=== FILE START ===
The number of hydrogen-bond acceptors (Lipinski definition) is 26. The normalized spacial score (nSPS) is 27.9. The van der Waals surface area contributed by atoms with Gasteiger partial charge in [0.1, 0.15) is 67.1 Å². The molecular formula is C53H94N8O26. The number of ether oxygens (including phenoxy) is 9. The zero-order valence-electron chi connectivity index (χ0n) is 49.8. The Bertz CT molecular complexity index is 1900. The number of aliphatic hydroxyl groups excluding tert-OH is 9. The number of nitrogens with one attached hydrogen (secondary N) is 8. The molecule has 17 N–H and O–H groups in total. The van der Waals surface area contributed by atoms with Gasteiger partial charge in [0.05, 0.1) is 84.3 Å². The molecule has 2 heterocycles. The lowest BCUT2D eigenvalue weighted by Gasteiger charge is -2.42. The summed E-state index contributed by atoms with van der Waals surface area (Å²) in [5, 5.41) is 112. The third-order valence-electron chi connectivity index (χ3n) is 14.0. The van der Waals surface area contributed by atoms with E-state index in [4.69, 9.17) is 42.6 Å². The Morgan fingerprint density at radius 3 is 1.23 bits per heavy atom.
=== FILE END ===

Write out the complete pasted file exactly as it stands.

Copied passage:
The number of hydrogen-bond acceptors (Lipinski definition) is 26. The normalized spacial score (nSPS) is 27.9. The van der Waals surface area contributed by atoms with Gasteiger partial charge in [0.1, 0.15) is 67.1 Å². The molecular formula is C53H94N8O26. The number of ether oxygens (including phenoxy) is 9. The zero-order valence-electron chi connectivity index (χ0n) is 49.8. The Bertz CT molecular complexity index is 1900. The number of aliphatic hydroxyl groups excluding tert-OH is 9. The number of nitrogens with one attached hydrogen (secondary N) is 8. The molecule has 17 N–H and O–H groups in total. The van der Waals surface area contributed by atoms with Gasteiger partial charge in [0.05, 0.1) is 84.3 Å². The molecule has 2 heterocycles. The lowest BCUT2D eigenvalue weighted by Gasteiger charge is -2.42. The summed E-state index contributed by atoms with van der Waals surface area (Å²) in [5, 5.41) is 112. The third-order valence-electron chi connectivity index (χ3n) is 14.0. The van der Waals surface area contributed by atoms with E-state index in [4.69, 9.17) is 42.6 Å². The Morgan fingerprint density at radius 3 is 1.23 bits per heavy atom.